Welcome to our 5-part series delving into the fascinating research being performed in the emerging field of sedentary physiology.  Today in Part 2, we look at some of the health effects associated with excess sedentary behaviour.  For an introduction to the basics of sedentary physiology, check out Part 1.

Over the past few years research has suggested that being sedentary (e.g. sitting or lying down) for extended periods of time has a negative impact on your healt........ Read more »

  • December 7, 2010
  • 05:30 AM
  • 617 views

How long is a cell, and why?

by Becky in It Takes 30

A mammalian cell looks blobby and unstructured when you look at it in a tissue culture dish.  The question of “why is it that shape?” tends not to leap to mind, in much the same way as it doesn’t when you look at a fried egg.  And yet, there are real constraints on the shapes [...]... Read more »

  • December 7, 2010
  • 04:04 AM
  • 1,396 views

Trying to create an impression can alter your perception of others

by BPS Research Digest in BPS Research Digest

When we’re socialising and we try to make a certain impression – to appear confident, say, or smart – doing so affects our perception of the person we’re talking to, leading us to think they have less of the same trait that we’re trying to demonstrate in ourselves. Bryan Gibson and Elizabeth Poposki showed this in five experiments involving hundreds of undergrads.

In each experiment participants watched a short film before discussing it with another student (actually a stooge working........ Read more »

Gibson B, & Poposki EM. (2010) How the adoption of impression management goals alters impression formation. Personality and social psychology bulletin, 36(11), 1543-54. PMID: 20921279  

  • December 7, 2010
  • 02:00 AM
  • 520 views

US nuclear safety claim is a “dangerous fantasy”

by SAGE Insight in SAGE Insight

How US strategic antimissile defense could be made to work From Bulletin of Atomic Scientists Contrary to a new nuclear strategy adopted by the US government in April 2010, that relies on assumptions that the current missile defense systems will reliably protect the continental United States in the extreme circumstances of nuclear-armed combat, now research [...]... Read more »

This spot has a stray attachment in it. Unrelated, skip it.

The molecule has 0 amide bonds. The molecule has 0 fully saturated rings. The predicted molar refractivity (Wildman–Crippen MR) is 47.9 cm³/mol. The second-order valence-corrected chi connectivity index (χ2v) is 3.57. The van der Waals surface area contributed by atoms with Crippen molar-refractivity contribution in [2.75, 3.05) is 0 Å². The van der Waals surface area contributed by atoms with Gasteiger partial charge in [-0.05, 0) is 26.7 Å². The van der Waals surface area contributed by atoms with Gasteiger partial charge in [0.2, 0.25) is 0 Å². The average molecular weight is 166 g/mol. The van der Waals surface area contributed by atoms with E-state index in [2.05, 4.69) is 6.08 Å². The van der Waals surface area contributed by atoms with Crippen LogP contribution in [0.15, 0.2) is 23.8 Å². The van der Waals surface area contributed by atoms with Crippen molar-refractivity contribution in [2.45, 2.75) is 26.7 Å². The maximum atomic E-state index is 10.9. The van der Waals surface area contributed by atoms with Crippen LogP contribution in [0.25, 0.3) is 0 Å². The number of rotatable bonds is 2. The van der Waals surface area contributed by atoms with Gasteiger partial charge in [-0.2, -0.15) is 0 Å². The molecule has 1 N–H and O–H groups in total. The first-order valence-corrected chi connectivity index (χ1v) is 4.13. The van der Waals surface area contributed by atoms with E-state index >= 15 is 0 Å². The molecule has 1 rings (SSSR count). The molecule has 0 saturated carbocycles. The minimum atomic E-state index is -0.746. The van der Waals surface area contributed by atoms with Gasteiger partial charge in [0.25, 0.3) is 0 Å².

• December 7, 2010
  • 01:37 AM
  • 1,469 views

Gaming used for teaching psychopharmacolgy

by Dr Shock in Dr Shock MD PhD


Teaching psychopharmacology to med students can be very dull. Often tried ways of teaching this subject were through lectures or in smaller groups during seminars. At the University of Minnesota Medical School they tested the use of gaming compared to the ordinary lectures. The study was conducted during a 6-week psychiatry clerkship of third year [...]


Related posts:Gaming is good for you
Teaching With Twitter
Healthy Online Gaming and Browser Gaming
... Read more »

  • December 6, 2010
  • 10:09 PM
  • 1,489 views

Breathe deep?

by PalMD in White Coat Underground

Winter has come to the Great Lakes, no matter what the calendar says.  This morning I walked out the door to take out the trash and the cold took my breath away.   I warmed up the car while I had breakfast, perhaps not the most environmentally friendly practice, but… On my way to work, depending [...]... Read more »

Raghuraj P, Nagarathna R, Nagendra HR, & Telles S. (1997) Pranayama increases grip strength without lateralized effects. Indian journal of physiology and pharmacology, 41(2), 129-33. PMID: 9142556  

Pramanik, T., Sharma, H., Mishra, S., Mishra, A., Prajapati, R., & Singh, S. (2009) Immediate Effect of Slow Pace on Blood Pressure and Heart Rate . The Journal of Alternative and Complementary Medicine, 15(3), 293-295. DOI: 10.1089/acm.2008.0440  

Bhargava R, Gogate MG, & Mascarenhas JF. (1988) Autonomic responses to breath holding and its variations following pranayama. Indian journal of physiology and pharmacology, 32(4), 257-64. PMID: 3215678  

Pratap V, Berrettini WH, & Smith C. (1978) Arterial blood gases in Pranayama practice. Perceptual and motor skills, 46(1), 171-4. PMID: 25412  

  • December 6, 2010
  • 07:08 PM
  • 1,352 views